Selectmen urge residents to attend deliberative session
February 03, 2010
BELMONT — The town's second-ever deliberative session is this Saturday, and selectmen are urging residents to attend.
Since Belmont became an SB-2 town with a vote at its last town meeting in 2008, it now has to hold deliberative sessions prior to Election Day, when residents vote by ballot on the warrant. Last year the deliberative session was held on a weekday night, and Selectman Jon Pike said the turnout was not good. This year's session is at 10 a.m. Saturday, Feb. 6, in the Shaker Regional High School cafeteria. Selectmen are hoping the timing will encourage more people to attend.
"We do need them to come," Pike said. "It's very, very important."
The deliberative session will give residents the opportunity to ask questions about or make amendments to the warrant – the only chance to do that before the warrant is finalized for ballot voting on March 9.
The proposed warrant includes an operating budget of $6,713,111; if that were to be voted down on Election Day, the town would revert to a default budget of $6,687,396.
Other articles asking for appropriations include $317,223 for sewage collection and disposal and $257,970 for the water distribution and treatment center (both offset by user fees); 128,814 for curbside recycling; $129,375 to enter a five-year lease/purchase agreement for a new plow truck; and $275,000 to purchase the land and former Northway Bank building at 154 Main Street.
The warrant also includes several articles that would place money into various capital reserve funds.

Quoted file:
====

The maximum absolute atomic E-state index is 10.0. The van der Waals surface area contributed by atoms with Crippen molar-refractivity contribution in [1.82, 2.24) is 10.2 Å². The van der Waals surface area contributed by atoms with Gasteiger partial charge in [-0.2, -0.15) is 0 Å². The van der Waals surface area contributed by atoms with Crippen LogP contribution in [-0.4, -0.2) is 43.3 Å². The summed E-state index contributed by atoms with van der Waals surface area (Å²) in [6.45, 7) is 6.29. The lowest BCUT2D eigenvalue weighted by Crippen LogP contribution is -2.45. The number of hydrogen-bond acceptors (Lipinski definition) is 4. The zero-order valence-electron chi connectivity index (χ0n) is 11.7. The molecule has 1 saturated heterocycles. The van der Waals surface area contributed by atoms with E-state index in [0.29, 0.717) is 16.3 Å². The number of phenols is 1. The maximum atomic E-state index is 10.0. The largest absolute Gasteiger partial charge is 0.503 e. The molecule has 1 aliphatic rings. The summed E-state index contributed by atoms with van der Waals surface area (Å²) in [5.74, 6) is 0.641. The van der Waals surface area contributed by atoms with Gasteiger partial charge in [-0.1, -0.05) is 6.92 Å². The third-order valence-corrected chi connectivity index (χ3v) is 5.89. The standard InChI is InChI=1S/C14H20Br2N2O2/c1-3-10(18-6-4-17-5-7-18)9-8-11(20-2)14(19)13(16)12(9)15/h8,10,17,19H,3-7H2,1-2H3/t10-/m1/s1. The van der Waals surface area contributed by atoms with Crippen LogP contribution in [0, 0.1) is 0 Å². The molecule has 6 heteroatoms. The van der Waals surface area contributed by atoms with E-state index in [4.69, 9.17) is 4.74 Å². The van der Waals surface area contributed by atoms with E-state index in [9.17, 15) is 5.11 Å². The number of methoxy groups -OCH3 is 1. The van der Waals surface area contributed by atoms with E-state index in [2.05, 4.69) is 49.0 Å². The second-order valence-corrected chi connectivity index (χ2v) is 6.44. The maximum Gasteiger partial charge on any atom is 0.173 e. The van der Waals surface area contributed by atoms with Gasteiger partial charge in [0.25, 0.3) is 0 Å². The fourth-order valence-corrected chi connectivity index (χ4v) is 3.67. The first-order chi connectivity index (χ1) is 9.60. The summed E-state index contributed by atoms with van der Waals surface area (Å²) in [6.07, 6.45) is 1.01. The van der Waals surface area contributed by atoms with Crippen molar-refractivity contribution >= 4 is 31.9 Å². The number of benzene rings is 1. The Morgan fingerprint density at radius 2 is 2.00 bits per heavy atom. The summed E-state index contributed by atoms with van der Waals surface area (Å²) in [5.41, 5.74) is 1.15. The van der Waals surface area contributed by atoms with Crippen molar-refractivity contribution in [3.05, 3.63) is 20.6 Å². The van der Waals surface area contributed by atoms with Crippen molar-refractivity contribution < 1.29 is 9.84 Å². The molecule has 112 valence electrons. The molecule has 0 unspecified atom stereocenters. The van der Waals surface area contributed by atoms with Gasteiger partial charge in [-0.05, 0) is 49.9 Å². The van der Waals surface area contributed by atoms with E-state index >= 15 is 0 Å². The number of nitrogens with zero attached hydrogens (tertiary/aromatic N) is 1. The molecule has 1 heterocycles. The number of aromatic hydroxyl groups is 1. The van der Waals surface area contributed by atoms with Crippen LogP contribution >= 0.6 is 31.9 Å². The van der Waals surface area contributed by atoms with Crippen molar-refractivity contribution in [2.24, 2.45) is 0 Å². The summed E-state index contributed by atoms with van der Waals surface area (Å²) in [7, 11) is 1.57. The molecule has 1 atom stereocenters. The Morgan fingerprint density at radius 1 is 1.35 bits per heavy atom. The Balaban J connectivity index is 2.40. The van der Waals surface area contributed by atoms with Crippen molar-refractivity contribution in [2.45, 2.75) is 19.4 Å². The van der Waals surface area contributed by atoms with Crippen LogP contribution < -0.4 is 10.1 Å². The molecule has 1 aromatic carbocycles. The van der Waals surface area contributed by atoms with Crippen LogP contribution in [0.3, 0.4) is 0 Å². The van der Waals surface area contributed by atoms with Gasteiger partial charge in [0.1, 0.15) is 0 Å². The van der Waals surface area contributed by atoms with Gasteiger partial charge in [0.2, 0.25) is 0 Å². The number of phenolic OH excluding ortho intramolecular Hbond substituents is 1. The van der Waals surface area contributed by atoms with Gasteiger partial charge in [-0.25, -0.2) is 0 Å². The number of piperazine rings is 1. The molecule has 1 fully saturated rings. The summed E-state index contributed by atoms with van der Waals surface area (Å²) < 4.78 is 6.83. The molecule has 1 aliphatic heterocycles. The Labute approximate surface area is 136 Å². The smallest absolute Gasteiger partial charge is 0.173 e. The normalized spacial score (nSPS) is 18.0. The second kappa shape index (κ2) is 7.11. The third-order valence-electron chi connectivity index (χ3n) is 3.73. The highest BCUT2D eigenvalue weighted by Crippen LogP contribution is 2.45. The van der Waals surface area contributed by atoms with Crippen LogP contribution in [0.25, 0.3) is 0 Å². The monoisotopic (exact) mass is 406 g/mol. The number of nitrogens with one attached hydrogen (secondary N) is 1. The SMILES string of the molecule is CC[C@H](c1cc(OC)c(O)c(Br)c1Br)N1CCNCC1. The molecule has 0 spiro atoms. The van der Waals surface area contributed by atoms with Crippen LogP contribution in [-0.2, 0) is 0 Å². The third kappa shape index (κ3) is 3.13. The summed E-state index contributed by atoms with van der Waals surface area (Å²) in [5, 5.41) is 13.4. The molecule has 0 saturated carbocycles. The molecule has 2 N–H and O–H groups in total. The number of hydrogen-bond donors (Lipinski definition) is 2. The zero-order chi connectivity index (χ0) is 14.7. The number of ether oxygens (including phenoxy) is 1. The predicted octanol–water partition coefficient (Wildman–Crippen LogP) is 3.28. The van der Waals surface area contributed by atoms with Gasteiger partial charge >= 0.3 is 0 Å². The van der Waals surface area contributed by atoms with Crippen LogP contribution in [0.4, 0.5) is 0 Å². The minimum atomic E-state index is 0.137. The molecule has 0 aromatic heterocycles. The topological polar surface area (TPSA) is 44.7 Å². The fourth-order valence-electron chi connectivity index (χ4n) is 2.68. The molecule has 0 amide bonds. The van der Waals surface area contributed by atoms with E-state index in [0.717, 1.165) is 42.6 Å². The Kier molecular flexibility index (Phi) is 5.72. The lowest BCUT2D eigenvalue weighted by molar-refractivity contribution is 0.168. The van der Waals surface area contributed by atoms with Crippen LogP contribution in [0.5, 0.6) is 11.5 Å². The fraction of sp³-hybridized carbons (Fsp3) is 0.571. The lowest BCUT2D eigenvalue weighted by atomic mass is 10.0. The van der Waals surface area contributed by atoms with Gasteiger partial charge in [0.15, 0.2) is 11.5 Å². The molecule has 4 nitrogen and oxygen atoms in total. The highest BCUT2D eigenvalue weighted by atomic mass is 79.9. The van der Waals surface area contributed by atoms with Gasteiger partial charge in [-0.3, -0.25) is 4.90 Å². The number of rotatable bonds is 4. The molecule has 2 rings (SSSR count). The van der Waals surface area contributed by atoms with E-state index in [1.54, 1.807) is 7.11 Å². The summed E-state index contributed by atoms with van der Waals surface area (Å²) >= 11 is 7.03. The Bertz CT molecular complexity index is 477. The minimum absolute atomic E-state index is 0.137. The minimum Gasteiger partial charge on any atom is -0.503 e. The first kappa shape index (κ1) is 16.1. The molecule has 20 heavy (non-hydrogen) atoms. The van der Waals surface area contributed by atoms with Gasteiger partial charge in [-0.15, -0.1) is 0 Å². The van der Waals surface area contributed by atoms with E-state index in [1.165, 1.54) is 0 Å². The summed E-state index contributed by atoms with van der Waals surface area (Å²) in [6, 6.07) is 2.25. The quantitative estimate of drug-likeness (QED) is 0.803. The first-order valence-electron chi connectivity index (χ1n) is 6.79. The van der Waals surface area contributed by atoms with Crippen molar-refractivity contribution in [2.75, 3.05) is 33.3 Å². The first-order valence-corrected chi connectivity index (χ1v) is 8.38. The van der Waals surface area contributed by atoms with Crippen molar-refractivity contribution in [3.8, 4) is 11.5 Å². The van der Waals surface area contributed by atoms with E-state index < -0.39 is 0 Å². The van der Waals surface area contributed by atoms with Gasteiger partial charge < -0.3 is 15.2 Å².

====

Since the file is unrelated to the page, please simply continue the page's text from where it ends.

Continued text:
Three petitioned articles are on the warrant as well. The first asks for the adoption of a zoning ordinance amendment that would allow the use of some biosolids, which the Planning Board does not support.
The second would enact a noise ordinance that would "make it unlawful to play any device at such volume that it is audible at the property line, to operate construction vehicles, tools or equipment, or to discharge fireworks or cannons between 10 p.m. and 7 a.m. Monday through Saturday and 10 p.m. on Saturday and 10 a.m. Sunday. The article also limits noises produced by motor vehicles.
Pike said the board supports this article.
"(We) let it go through as a petitioned article so voters could see it was really being brought forward by the community," he said.
The final petitioned article is one that has been circulated to municipalities throughout the state. It asks voters to approve a resolution to be forwarded to state officials that would allow New Hampshire citizens to vote on an amendment to the state Constitution that defines marriage.